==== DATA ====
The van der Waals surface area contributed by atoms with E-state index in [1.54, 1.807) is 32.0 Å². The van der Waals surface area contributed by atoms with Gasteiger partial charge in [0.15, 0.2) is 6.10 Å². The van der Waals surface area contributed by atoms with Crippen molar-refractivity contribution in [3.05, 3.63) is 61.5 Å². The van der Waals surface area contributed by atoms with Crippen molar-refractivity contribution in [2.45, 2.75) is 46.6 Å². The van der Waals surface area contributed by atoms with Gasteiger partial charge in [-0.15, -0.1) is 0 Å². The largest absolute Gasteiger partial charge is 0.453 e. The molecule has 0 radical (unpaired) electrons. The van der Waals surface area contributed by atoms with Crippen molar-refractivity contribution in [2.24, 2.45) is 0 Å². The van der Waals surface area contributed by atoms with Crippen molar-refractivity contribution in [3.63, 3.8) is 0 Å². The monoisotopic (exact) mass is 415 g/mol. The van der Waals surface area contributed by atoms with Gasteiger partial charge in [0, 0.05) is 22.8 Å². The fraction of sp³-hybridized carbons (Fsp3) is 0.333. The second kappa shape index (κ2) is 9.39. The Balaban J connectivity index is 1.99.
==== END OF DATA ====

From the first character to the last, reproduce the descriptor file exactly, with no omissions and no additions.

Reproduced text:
The van der Waals surface area contributed by atoms with E-state index in [1.54, 1.807) is 32.0 Å². The van der Waals surface area contributed by atoms with Gasteiger partial charge in [0.15, 0.2) is 6.10 Å². The van der Waals surface area contributed by atoms with Crippen molar-refractivity contribution in [3.05, 3.63) is 61.5 Å². The van der Waals surface area contributed by atoms with Crippen molar-refractivity contribution in [2.45, 2.75) is 46.6 Å². The van der Waals surface area contributed by atoms with Gasteiger partial charge in [-0.15, -0.1) is 0 Å². The largest absolute Gasteiger partial charge is 0.453 e. The molecule has 0 radical (unpaired) electrons. The van der Waals surface area contributed by atoms with Crippen molar-refractivity contribution in [2.24, 2.45) is 0 Å². The van der Waals surface area contributed by atoms with Crippen molar-refractivity contribution in [3.63, 3.8) is 0 Å². The monoisotopic (exact) mass is 415 g/mol. The van der Waals surface area contributed by atoms with Gasteiger partial charge in [0, 0.05) is 22.8 Å². The fraction of sp³-hybridized carbons (Fsp3) is 0.333. The second kappa shape index (κ2) is 9.39. The Balaban J connectivity index is 1.99.